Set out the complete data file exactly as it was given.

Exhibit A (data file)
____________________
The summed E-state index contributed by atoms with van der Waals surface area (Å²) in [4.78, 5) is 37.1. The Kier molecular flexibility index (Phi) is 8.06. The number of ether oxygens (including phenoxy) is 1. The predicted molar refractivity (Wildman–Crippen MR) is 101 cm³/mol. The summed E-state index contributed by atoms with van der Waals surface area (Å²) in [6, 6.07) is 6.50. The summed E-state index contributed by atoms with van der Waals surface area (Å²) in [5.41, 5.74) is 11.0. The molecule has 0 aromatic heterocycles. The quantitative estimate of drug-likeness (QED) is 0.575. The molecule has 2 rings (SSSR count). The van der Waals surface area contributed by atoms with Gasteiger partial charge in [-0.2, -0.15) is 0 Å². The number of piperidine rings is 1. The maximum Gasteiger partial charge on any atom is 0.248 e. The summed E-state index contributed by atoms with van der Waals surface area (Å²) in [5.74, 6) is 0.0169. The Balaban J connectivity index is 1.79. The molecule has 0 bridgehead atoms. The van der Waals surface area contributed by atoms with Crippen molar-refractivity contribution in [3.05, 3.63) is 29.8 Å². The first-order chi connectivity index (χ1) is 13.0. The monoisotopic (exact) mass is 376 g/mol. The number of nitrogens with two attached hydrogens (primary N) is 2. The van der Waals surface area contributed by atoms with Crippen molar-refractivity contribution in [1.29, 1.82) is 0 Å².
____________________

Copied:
The summed E-state index contributed by atoms with van der Waals surface area (Å²) in [4.78, 5) is 37.1. The Kier molecular flexibility index (Phi) is 8.06. The number of ether oxygens (including phenoxy) is 1. The predicted molar refractivity (Wildman–Crippen MR) is 101 cm³/mol. The summed E-state index contributed by atoms with van der Waals surface area (Å²) in [6, 6.07) is 6.50. The summed E-state index contributed by atoms with van der Waals surface area (Å²) in [5.41, 5.74) is 11.0. The molecule has 0 aromatic heterocycles. The quantitative estimate of drug-likeness (QED) is 0.575. The molecule has 2 rings (SSSR count). The van der Waals surface area contributed by atoms with Gasteiger partial charge in [-0.2, -0.15) is 0 Å². The number of piperidine rings is 1. The maximum Gasteiger partial charge on any atom is 0.248 e. The summed E-state index contributed by atoms with van der Waals surface area (Å²) in [5.74, 6) is 0.0169. The Balaban J connectivity index is 1.79. The molecule has 0 bridgehead atoms. The van der Waals surface area contributed by atoms with Crippen molar-refractivity contribution in [3.05, 3.63) is 29.8 Å². The first-order chi connectivity index (χ1) is 13.0. The monoisotopic (exact) mass is 376 g/mol. The number of nitrogens with two attached hydrogens (primary N) is 2. The van der Waals surface area contributed by atoms with Crippen molar-refractivity contribution in [1.29, 1.82) is 0 Å².